Friday, May 22, 2009

Cell invasion (4) : Numerical solution of drift-diffusion equation


The cell invasion problem requires an accurate numerical solution of coupled partial differential equations. The fields (concentration profiles) f(z,t) will depend on one spatial coordinate z and the time t. The spatial coordinates will be restricted to the intervall [0,len], with well-defined boundary conditions at the left and right limits: The current must dissapear outside the intervall.

I will try to solve this problem by discretizing the z-coordinate into a regular grid,

z_k = k\;\Delta z,

and then treating each z_k as a separate dynamical variable. The problem can thereby be mapped onto a set of coupled ordinary differential equations, which are solved with the Runga-Kutta method.

As a simple test and practice case, consider the drift-diffusion equation

\frac{\partial}{\partial t}c(z,t) = - v \frac{\partial}{\partial z}c(z,t) + D \frac{\partial^2}{\partial z^2}c(z,t),

with position- and time-independent diffusion constant D and drift velocity v.

For the following tests, we set the initial distribution c(z,t) equal to a narrow, normalized Gaussian (variance=10), placed at the center of the intervall. The spatial resolution is set to dz=1.

Test 1: Free diffusion in a box

First we set the drift-velocity equal zero. The initial peak should broaden with time. Asymptotically, a flat distribution should develop, while the integral (total particle number) is preserved. The simulation shows the expected behaviour:

Test 2: Diffusion with drift (boundaries far away)

The case of combined diffusion and drift has been compared directly with the analytical solution (solid lines). One expects the center z_c(t) of the Gaussian to move according to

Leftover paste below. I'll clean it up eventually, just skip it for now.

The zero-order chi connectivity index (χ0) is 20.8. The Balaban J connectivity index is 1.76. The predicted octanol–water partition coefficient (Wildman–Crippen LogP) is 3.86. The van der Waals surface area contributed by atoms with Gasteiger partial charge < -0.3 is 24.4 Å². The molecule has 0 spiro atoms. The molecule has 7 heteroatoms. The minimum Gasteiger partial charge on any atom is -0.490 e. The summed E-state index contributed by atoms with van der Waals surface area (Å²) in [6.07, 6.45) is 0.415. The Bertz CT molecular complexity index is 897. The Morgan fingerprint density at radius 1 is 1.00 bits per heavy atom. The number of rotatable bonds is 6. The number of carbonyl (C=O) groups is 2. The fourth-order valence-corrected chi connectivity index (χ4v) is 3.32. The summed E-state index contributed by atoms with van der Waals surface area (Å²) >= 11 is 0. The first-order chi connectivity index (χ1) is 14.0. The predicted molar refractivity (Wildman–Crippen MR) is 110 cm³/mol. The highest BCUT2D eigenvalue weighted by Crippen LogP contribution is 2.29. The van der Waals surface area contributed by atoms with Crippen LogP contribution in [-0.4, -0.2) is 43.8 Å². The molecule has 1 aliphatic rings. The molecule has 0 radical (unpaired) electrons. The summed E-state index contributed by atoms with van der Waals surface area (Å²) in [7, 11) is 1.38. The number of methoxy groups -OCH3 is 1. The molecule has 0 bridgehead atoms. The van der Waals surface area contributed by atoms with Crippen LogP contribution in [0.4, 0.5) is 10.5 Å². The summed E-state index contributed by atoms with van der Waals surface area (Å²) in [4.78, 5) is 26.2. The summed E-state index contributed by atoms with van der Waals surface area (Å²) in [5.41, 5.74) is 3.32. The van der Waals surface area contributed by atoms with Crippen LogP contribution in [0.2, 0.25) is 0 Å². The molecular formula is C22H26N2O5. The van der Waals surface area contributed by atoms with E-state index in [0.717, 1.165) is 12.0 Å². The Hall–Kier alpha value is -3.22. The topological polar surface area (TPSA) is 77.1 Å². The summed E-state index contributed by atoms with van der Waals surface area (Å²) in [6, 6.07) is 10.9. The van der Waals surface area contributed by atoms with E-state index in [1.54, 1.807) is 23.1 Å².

z_c(t) = v\;t

and the variance to grow linearly

\sigma^2(t)=\sigma^2(0)+ 2Dt

The simulation (dashed lines) fits the analytical curves nicely, even for the modest spatial resolution of dz=1:

Test 3: Diffusion with drift against a wall

Finally, we choose a negative drift velocity and wait until the distribution is pushed againts the left wall. We now expect the stationary solution


Again, the simulation (symbols) agrees very well with the analytical solution (solid lines):

As a conclusion, the simple numerical method seems to work as expected. I have also checked that the results do not change significantly when the resolution dz is reduced.



  1. Hello Dr. Metzner.
    I am a student of Physics at the Indian Institute of Science Education & Research, Kolkata.
    I have been studying the Smoluchowski convection-diffusion equation for some time and wish to try it out hands on. I have proceeded a bit with a simple finite difference integration scheme which is very coarse.
    If you can send me the Runge-Kutta code at abhranil[at]abhranil[dot]net, I can adapt it into python and learn a bit about both the equation and how RK offers advantages. I will be happy to share the results in my own blog and let you know. I do not intend to do any serious work on it, but if I do, I assure you that due credit shall be given for your code.
    Thanks a lot!

    1. Hello,

      thanks for your comment. Here is some example code in C++ how to solve a coupled set of ordinary differential equations with Runge-Kutta forward integration:

      The example is not diffusion, but two bodies in 3D with gravitational attraction. The central Runge-Kutta routine is called "DoContinuousChanges" in the main program "GMD.cpp".

      Have fun,